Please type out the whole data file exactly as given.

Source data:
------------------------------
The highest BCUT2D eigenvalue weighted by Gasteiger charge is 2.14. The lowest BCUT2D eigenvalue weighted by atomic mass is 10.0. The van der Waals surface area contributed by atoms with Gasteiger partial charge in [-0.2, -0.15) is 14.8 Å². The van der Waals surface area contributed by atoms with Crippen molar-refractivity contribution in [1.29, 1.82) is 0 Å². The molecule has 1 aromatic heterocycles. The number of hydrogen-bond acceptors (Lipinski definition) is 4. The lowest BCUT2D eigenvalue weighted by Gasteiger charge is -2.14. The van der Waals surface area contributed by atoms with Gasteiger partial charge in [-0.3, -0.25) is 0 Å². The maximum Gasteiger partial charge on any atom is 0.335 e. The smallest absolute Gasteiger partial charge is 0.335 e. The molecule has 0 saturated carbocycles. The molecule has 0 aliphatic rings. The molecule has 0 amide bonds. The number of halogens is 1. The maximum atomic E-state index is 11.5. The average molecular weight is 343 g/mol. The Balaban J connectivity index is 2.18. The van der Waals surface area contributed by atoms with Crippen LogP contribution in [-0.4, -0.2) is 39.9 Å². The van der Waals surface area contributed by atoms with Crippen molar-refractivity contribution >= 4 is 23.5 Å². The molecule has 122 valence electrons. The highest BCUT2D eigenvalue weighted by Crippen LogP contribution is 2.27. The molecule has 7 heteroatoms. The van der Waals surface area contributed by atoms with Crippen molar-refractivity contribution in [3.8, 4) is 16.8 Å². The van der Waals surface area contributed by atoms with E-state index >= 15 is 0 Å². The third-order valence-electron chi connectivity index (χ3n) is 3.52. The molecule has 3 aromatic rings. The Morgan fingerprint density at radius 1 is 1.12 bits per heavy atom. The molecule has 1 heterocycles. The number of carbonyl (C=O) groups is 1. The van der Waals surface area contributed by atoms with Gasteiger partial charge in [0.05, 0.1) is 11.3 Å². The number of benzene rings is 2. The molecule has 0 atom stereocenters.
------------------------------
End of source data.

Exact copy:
The highest BCUT2D eigenvalue weighted by Gasteiger charge is 2.14. The lowest BCUT2D eigenvalue weighted by atomic mass is 10.0. The van der Waals surface area contributed by atoms with Gasteiger partial charge in [-0.2, -0.15) is 14.8 Å². The van der Waals surface area contributed by atoms with Crippen molar-refractivity contribution in [1.29, 1.82) is 0 Å². The molecule has 1 aromatic heterocycles. The number of hydrogen-bond acceptors (Lipinski definition) is 4. The lowest BCUT2D eigenvalue weighted by Gasteiger charge is -2.14. The van der Waals surface area contributed by atoms with Gasteiger partial charge in [-0.3, -0.25) is 0 Å². The maximum Gasteiger partial charge on any atom is 0.335 e. The smallest absolute Gasteiger partial charge is 0.335 e. The molecule has 0 saturated carbocycles. The molecule has 0 aliphatic rings. The molecule has 0 amide bonds. The number of halogens is 1. The maximum atomic E-state index is 11.5. The average molecular weight is 343 g/mol. The Balaban J connectivity index is 2.18. The van der Waals surface area contributed by atoms with Crippen LogP contribution in [-0.4, -0.2) is 39.9 Å². The van der Waals surface area contributed by atoms with Crippen molar-refractivity contribution >= 4 is 23.5 Å². The molecule has 122 valence electrons. The highest BCUT2D eigenvalue weighted by Crippen LogP contribution is 2.27. The molecule has 7 heteroatoms. The van der Waals surface area contributed by atoms with Crippen molar-refractivity contribution in [3.8, 4) is 16.8 Å². The van der Waals surface area contributed by atoms with E-state index >= 15 is 0 Å². The third-order valence-electron chi connectivity index (χ3n) is 3.52. The molecule has 3 aromatic rings. The Morgan fingerprint density at radius 1 is 1.12 bits per heavy atom. The molecule has 1 heterocycles. The number of carbonyl (C=O) groups is 1. The van der Waals surface area contributed by atoms with Gasteiger partial charge in [0.05, 0.1) is 11.3 Å². The number of benzene rings is 2. The molecule has 0 atom stereocenters.